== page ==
In Pursuit of Plankton: The Effect of Climate Change on Manta Ray Food Sources

Michelle Carpenter

For Michelle Carpenter, who lives and breathes diving and researching manta ray behaviour in Zavora, Mozambique, climate change is one of the most frightening threats to these majestic animals. Here, she talks about plankton blooms, climate change, and manta sightings – a reminder that everything is connected in our wonderful watery world.  

Once upon a time, you lived in a vast desert, which was beautiful albeit lacking in sustenance. Oh, your favourite food source is there all right (let us imagine that they are miniscule fireflies that one can survive and thrive off), eating hundreds of them in a meal - but they only appear periodically. In places where optimum conditions occur, these fireflies will light up and aggregate together to produce a beautiful ball of light – a guiding signal to find your meal. Thus, only the right temperature, light, and scarce nutrients in the desert sand produce these rare pockets of life. In a controlled environment, this would be easy, but we live in a wonderfully dynamic, unpredictable, world, where air and water are ephemeral. Although monitoring patterns can help predict where these special pockets occur, nature is idiosyncratic and often variable! Therefore, your life in the desert depends upon and revolves around you somehow finding these oases. 

This analogy explains the trials and tribulations of what it’s like to be the largest ray in the world, filter-feeding on the world’s smallest marine animal: plankton. Manta rays, Mobula birostris (reaching up to 8m) and Mobula alfredi (reaching up to 5.5 m), are a type of cartilaginous fish called a ray – flappy, large-finned creatures that look like graceful kites in the water (see all the photos!). They spend their lives gliding through the ocean in pursuit of mates and cleaning stations (where parasites are removed and social aggregations occur). Much of the ocean is a vast desert where food is scarce – and even harder to find when their food source is plankton! Plankton is a term for any organism that cannot move against water currents, and this includes phytoplankton (algae which photosynthesize) and zooplankton, which feed on phytoplankton and also one another.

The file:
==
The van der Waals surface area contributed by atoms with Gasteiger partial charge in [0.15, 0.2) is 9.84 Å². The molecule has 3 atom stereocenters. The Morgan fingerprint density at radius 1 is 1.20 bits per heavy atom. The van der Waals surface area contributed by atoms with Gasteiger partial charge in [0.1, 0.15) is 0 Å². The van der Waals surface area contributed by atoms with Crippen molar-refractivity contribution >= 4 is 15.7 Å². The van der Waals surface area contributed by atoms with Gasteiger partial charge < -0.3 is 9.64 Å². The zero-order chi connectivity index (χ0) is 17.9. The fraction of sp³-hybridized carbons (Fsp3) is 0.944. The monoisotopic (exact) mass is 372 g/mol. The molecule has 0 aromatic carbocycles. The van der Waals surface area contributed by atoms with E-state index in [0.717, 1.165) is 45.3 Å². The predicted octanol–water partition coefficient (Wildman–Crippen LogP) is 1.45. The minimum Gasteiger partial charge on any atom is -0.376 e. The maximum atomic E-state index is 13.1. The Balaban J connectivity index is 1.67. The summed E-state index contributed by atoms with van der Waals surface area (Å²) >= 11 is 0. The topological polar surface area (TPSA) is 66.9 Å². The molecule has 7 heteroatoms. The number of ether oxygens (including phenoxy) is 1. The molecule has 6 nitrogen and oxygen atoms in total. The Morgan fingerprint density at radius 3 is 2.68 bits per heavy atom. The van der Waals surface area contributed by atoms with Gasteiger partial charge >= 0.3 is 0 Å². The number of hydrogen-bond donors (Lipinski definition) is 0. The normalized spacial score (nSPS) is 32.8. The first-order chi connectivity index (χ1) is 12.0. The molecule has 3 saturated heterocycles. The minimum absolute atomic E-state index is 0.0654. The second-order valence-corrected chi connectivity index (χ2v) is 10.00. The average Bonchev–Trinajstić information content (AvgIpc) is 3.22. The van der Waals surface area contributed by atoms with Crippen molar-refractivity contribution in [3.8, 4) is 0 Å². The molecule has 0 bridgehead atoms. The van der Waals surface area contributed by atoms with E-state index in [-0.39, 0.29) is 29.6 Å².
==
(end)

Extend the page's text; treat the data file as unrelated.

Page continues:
Manta madness! Photos: Michelle Carpenter

Plankton blooms are an incredible phenomenon, which only demonstrates to us how interconnected our blue planet is. Animals that die in the ocean eventually fall to the seafloor, driving decomposition and nutrient production. This cold, nutrient-rich water remains at great depths until a strong physical process, known as upwelling, carries it up to shallower waters. Upwelling can be driven by the wind, or by convergence of certain currents. When this happens, the clear blue water suddenly becomes full of essential nutrients and the phytoplankton goes crazy, bringing in a plethora of zooplankton, fish, and filter feeders; ultimately creating hotspots of green, soupy-filled biodiversity [manta food!] where upwelling occurs.